The country’s acute shortage of petroleum products has begun to affect electricity production: power stations are supplying 1,500 megawatts less (or about 10.3% of production) as a result of the fuel shortage, bringing the overall gap between power supply and demand to 5,000 MW and causing 12 to 14-hour power outages throughout the country.
“The country has lost 1,500 MW of power generation due to the closure of several independent power producers (IPPs) including Lalpir, Japan, Kapco and Sepcol which have shut down due to the shortage of furnace oil and gas,” said Ijaz Rafique, spokesman of the Pakistan Electric Power Company (Pepco).
Rafique claimed that the shutdowns have nothing to do with Pepco being unable to pay the IPPs on time. “Pakistan State Oil (the country’s largest oil distribution company) is supplying 2,200 metric tons per day furnace oil while demand from the power sector is at 31,000 tons per day. This is the reason IPPs have shut down.”
Pepco officials say that demand for electricity has gone up considerably over the last year, by as much as 28.6%, according to some estimates. Total peak-hour demand is currently estimated at 18,000 MW, while total supply stands at 13,000 MW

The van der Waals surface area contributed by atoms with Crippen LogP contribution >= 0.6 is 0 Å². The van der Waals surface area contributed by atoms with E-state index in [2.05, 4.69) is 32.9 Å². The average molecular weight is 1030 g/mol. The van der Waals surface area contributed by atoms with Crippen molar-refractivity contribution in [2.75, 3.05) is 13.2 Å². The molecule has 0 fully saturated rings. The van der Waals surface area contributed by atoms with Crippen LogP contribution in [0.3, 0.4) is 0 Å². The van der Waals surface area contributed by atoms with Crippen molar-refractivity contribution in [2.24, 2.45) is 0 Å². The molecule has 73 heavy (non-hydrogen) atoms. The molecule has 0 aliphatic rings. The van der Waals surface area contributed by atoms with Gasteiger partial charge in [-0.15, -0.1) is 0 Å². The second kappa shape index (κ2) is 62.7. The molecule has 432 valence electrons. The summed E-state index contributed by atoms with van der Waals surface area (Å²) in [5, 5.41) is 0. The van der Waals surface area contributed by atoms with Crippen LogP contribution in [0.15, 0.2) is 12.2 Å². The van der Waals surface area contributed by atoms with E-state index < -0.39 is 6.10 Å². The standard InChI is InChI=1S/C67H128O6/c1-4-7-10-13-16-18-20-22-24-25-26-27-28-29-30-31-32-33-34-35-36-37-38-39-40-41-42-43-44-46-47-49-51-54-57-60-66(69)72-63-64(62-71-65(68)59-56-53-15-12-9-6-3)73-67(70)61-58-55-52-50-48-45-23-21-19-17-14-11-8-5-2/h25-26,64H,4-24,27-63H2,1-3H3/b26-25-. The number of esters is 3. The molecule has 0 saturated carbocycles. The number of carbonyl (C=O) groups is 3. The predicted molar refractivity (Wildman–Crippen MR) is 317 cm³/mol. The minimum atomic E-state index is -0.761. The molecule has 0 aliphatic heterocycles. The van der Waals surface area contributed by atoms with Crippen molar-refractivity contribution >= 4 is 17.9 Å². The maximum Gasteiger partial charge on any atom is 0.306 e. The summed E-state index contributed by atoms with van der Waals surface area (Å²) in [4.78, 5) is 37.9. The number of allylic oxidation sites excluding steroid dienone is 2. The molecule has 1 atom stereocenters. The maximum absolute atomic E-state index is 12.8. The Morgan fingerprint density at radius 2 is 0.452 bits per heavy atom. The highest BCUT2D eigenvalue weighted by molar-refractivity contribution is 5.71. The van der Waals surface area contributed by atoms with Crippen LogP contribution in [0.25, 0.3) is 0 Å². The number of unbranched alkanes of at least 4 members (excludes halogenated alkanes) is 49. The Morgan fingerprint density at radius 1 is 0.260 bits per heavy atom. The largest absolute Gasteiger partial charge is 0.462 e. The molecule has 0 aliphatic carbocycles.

While the current crisis is caused by a shortage of oil, in the medium term, the power sector is plagued not by an excess of demand but by an inability of power companies to collect the bills owed to them. Pepco was set to receive Rs300 billion that it is owed from thousands of clients, including several government departments and buildings. Meanwhile, Pepco owes Rs24 billion per month to IPPs for the power they supply to its grid.
Officials blame the government’s policy to subsidise electricity in an unsustainable manner.
The government spent Rs395 billion on subsidies in the outgoing year, nearly all of it on power.
“The government is currently giving Rs2 to Rs2.50 per unit subsidy to electricity consumers,” sources said, adding that though multilateral lenders had demanded an end to the subsidy in power sector to improve efficiency, political compulsions prevented the government from doing so.
Water and Power Secretary Imtiaz Qazi said that government was trying to arrange funds to make payment to IPPs in a bid to clear dues stuck due to the inter-corporate circular debt.
The circular debt has financially crippled the energy sector. PSO is owed Rs122 billion dues from different sectors including power sector against payable of Rs 117 billion to fuel suppliers.
Attock Refinery Ltd (ARL), National Refinery Ltd (NRL) and Bosicor have already stopped producing petrol, further exacerbating the problem.
Published in The Express Tribune, June 18th, 2011.
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